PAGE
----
Defend Truth


Party-political funding and the need for regulation

Dr Zweli Mkhize is the Minister of Health, South Africa.

Recent disclosures about the alleged influence of the Gupta family in the awarding of tenders and selection of board members to our state-owned enterprises have served to underscore the importance, and now urgency, of the regulation of party-political funding in order to limit any perceived undue sway of donors in our political processes.

Long before these matters played out in the public domain, the ANC was calling for another look at the current funding model, specifically proposing an increase in public funding for political parties and greater transparency on the support from private donors.

We have directed that our members must participate in the formation of Parliament’s multiparty ad hoc committee that will look into this and investigate whether public funding of political parties is adequate. It will also explore the need to regulate private funding as well as ensuring transparency.

While as political parties we are of the unanimous view that we could do with more money, we are confronted by the reality of extreme discomfort on the part of donors to have their identities and the size of their contribution subjected to public scrutiny. We respect their right to confidentiality if that is a condition. Ostensibly, some private donors would also not want the party in government to know that they are funding the opposition to unseat it! Other donors simultaneously support ruling party and opposition parties, an act they wish to be kept confidential as well.

The 53rd policy conference of the ANC resolved that a more accountable and transparent model for party funding must be devised to protect both the public and the party from corruption in which the name of the party may be abused. We receive numerous reports, which cannot be confirmed, of unscrupulous businessmen and state officials who use name-dropping of the ANC to gain advantages where the ANC has no involvement whatsoever. Where possible we have acted decisively in instances were clear information was obtained.

The proposals in Parliament are actually fully supported by the ANC and will assist to protect the political party’s names from being abused.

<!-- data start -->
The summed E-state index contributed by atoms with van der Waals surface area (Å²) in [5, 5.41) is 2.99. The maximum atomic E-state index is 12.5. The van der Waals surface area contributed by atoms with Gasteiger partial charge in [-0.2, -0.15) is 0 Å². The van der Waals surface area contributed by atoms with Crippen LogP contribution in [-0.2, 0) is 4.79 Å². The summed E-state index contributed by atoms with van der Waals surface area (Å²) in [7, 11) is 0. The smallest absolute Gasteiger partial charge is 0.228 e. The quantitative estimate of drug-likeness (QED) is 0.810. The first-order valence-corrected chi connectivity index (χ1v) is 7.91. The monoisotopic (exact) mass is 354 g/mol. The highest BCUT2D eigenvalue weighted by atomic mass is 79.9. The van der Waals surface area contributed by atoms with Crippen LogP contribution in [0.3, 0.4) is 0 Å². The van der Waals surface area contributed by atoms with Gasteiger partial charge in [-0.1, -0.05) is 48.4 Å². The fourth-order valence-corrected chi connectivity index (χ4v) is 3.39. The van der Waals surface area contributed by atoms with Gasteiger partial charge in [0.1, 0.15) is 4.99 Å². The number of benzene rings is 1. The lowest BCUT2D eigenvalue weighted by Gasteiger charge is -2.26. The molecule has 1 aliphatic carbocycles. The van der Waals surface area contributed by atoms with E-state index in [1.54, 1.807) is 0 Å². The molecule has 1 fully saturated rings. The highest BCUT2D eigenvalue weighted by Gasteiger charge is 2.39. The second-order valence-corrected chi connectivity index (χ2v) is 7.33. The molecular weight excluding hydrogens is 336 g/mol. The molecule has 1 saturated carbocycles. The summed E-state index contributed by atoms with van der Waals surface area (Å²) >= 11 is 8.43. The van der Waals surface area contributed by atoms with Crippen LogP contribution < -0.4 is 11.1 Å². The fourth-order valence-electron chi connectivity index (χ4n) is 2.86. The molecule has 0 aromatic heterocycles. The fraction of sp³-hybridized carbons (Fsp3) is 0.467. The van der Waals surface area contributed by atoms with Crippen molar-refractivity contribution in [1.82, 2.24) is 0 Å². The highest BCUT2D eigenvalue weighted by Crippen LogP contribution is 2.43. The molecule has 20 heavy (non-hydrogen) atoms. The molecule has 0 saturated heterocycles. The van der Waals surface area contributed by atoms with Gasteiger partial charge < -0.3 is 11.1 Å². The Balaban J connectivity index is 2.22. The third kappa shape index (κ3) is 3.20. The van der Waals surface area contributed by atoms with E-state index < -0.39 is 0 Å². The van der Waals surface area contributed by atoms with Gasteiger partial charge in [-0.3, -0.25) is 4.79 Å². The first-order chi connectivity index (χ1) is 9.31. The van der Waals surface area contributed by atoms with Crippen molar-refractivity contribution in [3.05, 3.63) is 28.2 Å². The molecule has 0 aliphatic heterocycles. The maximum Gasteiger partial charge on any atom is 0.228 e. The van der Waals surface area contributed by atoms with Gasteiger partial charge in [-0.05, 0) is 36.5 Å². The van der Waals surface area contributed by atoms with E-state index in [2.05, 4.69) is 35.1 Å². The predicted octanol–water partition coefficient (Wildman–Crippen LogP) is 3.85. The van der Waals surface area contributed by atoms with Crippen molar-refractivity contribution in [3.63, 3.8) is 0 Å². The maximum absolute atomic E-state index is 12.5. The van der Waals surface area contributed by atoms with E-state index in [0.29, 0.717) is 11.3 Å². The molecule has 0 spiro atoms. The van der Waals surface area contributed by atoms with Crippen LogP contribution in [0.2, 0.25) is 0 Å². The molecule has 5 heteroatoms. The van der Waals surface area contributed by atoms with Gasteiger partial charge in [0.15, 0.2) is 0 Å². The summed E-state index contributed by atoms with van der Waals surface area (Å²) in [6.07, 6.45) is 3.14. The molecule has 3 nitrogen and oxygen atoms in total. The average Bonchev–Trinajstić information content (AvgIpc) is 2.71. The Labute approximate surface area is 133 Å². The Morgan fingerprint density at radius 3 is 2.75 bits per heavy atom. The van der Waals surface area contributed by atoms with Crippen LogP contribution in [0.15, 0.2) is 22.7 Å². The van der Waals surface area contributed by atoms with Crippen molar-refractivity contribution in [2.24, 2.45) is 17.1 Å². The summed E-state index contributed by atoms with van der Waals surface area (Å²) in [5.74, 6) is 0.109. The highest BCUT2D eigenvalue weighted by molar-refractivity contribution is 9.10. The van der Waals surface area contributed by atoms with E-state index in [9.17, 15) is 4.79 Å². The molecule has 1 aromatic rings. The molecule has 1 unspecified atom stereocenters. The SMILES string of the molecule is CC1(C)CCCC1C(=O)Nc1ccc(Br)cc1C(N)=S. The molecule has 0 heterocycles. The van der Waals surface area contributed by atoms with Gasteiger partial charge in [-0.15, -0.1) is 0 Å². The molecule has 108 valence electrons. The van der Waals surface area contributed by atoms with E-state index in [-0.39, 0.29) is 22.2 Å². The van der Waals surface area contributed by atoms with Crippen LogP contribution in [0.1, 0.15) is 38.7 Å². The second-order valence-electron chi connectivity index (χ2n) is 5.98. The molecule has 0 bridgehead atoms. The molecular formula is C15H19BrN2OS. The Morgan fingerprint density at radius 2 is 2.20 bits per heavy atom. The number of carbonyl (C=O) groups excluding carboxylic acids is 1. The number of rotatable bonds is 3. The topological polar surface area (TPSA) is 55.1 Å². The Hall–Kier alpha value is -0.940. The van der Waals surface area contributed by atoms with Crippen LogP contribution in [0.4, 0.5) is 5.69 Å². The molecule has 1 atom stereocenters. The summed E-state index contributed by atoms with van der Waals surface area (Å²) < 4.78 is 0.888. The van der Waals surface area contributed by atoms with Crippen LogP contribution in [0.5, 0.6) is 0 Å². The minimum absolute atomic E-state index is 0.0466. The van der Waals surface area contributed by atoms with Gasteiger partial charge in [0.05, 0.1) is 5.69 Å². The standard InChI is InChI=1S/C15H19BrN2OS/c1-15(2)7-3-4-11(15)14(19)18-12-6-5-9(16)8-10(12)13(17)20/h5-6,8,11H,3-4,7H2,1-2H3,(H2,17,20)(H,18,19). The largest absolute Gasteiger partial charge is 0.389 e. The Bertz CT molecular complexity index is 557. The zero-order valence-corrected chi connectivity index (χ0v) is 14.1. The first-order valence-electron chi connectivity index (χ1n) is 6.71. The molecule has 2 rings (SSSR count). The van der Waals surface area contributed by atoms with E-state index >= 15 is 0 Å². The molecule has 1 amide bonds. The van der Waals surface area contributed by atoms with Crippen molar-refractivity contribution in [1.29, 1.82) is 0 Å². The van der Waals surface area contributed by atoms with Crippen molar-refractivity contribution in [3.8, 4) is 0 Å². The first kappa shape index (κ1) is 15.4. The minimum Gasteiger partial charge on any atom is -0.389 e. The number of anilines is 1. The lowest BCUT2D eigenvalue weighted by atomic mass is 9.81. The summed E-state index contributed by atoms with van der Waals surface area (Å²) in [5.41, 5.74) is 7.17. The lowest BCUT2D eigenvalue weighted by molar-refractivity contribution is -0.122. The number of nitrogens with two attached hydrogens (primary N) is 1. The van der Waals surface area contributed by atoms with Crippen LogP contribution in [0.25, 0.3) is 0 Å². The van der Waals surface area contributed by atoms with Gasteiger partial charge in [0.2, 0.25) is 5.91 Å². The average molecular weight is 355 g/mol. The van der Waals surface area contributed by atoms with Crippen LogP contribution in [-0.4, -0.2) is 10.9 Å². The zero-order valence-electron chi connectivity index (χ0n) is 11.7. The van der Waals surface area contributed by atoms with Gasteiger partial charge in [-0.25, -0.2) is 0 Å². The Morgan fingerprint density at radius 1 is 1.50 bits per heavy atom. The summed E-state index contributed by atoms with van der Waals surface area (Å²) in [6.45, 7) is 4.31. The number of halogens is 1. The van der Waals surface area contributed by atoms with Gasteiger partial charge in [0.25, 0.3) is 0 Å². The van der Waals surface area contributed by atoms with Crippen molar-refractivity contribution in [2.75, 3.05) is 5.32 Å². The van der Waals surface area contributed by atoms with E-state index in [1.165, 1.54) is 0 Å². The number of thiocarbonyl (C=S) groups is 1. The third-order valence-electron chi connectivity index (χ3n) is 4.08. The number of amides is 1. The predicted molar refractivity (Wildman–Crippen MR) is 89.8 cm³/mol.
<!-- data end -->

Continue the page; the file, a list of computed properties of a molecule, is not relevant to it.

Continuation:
The same conference emphasised the need for integrity of leaders and the ANC to be ensured in the fund-raising processes. Hence as Treasurer-General I have always pronounced that donations to the ANC are not transactional and neither can they be used to escape retribution where corruption and irregularities may be demonstrated subsequent to a donation.

No one may use the excuse of donation to the party as a shield against prosecution for irregularities. Nor can the ANC be expected to influence the awarding of a government contract in return for a donation to the party.

The ANC will never knowingly accept donations from corrupt transactions and if such is proven the party will consider the necessity of returning such donation when the criminality is proven by the authorities in question.

The ANC is in the forefront of ensuring clean governance, vigorously fighting corruption and ensuring clean sources of party funding.

It is such perspectives and many other counterviews that we hope all of us, as South Africans, will bring to the table when the parliamentary committee engages us on this important question.

For the ANC the issue is simply this: It must be about balance. There must be a degree of regulation and some degree of transparency, and the public purse must carry a more significant load.

The truth is that democracy is a costly process. The big corporates and investors that expect government to ensure stability and an environment conducive to economic growth and opportunities must come on board to contribute openly (and handsomely) to a public trust fund to support our political parties.